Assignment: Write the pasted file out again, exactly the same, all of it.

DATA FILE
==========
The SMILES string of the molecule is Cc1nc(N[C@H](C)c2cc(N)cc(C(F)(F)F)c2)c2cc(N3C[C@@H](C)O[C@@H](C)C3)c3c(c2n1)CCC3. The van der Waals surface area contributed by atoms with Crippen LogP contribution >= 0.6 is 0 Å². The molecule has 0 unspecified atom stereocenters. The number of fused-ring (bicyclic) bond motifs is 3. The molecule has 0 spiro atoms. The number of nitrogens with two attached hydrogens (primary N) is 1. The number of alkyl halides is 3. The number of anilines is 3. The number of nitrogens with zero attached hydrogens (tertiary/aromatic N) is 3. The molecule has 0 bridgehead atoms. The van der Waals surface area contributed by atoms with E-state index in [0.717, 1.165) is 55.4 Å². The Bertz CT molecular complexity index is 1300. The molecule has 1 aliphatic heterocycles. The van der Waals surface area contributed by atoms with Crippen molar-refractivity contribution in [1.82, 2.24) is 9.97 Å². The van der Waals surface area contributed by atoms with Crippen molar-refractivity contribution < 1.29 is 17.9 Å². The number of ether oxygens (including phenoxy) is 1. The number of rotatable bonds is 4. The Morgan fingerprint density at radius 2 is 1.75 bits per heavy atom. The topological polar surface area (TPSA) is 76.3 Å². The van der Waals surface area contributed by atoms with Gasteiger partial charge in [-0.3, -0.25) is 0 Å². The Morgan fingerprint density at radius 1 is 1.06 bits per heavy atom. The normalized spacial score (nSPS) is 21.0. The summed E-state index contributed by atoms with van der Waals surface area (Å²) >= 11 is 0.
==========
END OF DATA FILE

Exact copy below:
The SMILES string of the molecule is Cc1nc(N[C@H](C)c2cc(N)cc(C(F)(F)F)c2)c2cc(N3C[C@@H](C)O[C@@H](C)C3)c3c(c2n1)CCC3. The van der Waals surface area contributed by atoms with Crippen LogP contribution >= 0.6 is 0 Å². The molecule has 0 unspecified atom stereocenters. The number of fused-ring (bicyclic) bond motifs is 3. The molecule has 0 spiro atoms. The number of nitrogens with two attached hydrogens (primary N) is 1. The number of alkyl halides is 3. The number of anilines is 3. The number of nitrogens with zero attached hydrogens (tertiary/aromatic N) is 3. The molecule has 0 bridgehead atoms. The van der Waals surface area contributed by atoms with E-state index in [0.717, 1.165) is 55.4 Å². The Bertz CT molecular complexity index is 1300. The molecule has 1 aliphatic heterocycles. The van der Waals surface area contributed by atoms with Crippen molar-refractivity contribution in [1.82, 2.24) is 9.97 Å². The van der Waals surface area contributed by atoms with Crippen molar-refractivity contribution < 1.29 is 17.9 Å². The number of ether oxygens (including phenoxy) is 1. The number of rotatable bonds is 4. The Morgan fingerprint density at radius 2 is 1.75 bits per heavy atom. The topological polar surface area (TPSA) is 76.3 Å². The van der Waals surface area contributed by atoms with Gasteiger partial charge in [-0.3, -0.25) is 0 Å². The Morgan fingerprint density at radius 1 is 1.06 bits per heavy atom. The normalized spacial score (nSPS) is 21.0. The summed E-state index contributed by atoms with van der Waals surface area (Å²) >= 11 is 0.